Former TSA X-Ray Scanners Easily Tricked To Miss Weapons

Former TSA X-Ray Scanners Easily Tricked To Miss Weapons

Newsy (Aug. 21, 2014) Researchers found the scanners could be duped simply by placing a weapon off to the side of the body or encasing it under a plastic shield. Video provided by Newsy
Powered by NewsLook.com
Cadavers, a Teen, and a Medical School Dream

Cadavers, a Teen, and a Medical School Dream

AP (Aug. 21, 2014) Contains graphic content. He's only 17. But Johntrell Bowles has wanted to be a doctor from a young age, despite the odds against him. He was recently the youngest participant in a cadaver program at the Indiana University NW medical school. (Aug. 21) Video provided by AP
Powered by NewsLook.com
Families Can Now Ask Twitter To Remove Photos Of Deceased

Families Can Now Ask Twitter To Remove Photos Of Deceased

Newsy (Aug. 20, 2014) In the wake of a high-profile harassment case, Twitter says family members can ask for photos of dying or dead relatives to be taken down. Video provided by Newsy
Powered by NewsLook.com

Search ScienceDaily

Number of stories in archives: 140,361

Find with keyword(s):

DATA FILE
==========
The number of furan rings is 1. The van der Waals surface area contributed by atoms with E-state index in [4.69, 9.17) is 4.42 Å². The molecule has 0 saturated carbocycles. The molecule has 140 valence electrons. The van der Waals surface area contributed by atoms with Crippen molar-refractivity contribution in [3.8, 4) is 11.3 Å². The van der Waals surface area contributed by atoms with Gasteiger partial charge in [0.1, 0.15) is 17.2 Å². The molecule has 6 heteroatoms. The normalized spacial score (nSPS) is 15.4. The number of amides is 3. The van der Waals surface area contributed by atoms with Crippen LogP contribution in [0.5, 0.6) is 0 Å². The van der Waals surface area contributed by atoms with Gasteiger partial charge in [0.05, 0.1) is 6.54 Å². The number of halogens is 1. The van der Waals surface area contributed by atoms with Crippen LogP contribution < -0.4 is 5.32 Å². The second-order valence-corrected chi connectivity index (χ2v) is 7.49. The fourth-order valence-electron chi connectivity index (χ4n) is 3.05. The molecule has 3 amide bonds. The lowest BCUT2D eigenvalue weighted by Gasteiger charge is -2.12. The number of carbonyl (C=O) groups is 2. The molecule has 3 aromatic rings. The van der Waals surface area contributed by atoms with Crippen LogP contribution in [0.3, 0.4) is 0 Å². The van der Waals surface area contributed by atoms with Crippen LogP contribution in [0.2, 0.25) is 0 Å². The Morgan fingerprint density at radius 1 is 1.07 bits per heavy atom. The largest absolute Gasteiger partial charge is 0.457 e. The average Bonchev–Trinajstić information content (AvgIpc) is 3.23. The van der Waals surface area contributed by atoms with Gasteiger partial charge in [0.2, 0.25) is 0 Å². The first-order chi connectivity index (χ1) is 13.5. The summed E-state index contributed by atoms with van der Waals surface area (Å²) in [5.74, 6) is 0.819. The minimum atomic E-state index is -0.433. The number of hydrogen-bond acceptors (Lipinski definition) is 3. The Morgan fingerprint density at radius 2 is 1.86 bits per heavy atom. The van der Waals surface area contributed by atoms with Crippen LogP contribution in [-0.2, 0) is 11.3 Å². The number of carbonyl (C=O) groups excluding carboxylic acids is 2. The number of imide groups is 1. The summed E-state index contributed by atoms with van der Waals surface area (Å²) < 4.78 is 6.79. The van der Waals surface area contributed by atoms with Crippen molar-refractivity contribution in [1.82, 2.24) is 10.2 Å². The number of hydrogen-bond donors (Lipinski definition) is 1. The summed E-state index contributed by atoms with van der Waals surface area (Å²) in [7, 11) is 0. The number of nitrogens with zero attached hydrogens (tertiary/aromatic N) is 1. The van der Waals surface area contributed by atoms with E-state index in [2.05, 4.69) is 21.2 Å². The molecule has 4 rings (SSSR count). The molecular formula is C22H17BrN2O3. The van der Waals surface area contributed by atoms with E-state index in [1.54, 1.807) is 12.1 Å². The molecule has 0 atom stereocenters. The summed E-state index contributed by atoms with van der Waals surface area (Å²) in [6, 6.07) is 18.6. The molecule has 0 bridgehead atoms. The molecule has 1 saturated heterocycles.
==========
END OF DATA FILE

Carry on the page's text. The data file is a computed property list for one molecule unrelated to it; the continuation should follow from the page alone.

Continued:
Enter a keyword or phrase to search ScienceDaily for related topics and research stories.

Save/Print:
Share:

Breaking News:
from the past week

In Other News

... from NewsDaily.com

Science News

Health News

Environment News

Technology News



Save/Print:
Share:

Free Subscriptions


Get the latest science news with ScienceDaily's free email newsletters, updated daily and weekly. Or view hourly updated newsfeeds in your RSS reader:

Get Social & Mobile


Keep up to date with the latest news from ScienceDaily via social networks and mobile apps:

Have Feedback?


Tell us what you think of ScienceDaily -- we welcome both positive and negative comments. Have any problems using the site? Questions?
Mobile: iPhone Android Web
Follow: Facebook Twitter Google+
Subscribe: RSS Feeds Email Newsletters
Latest Headlines Health & Medicine Mind & Brain Space & Time Matter & Energy Computers & Math Plants & Animals Earth & Climate Fossils & Ruins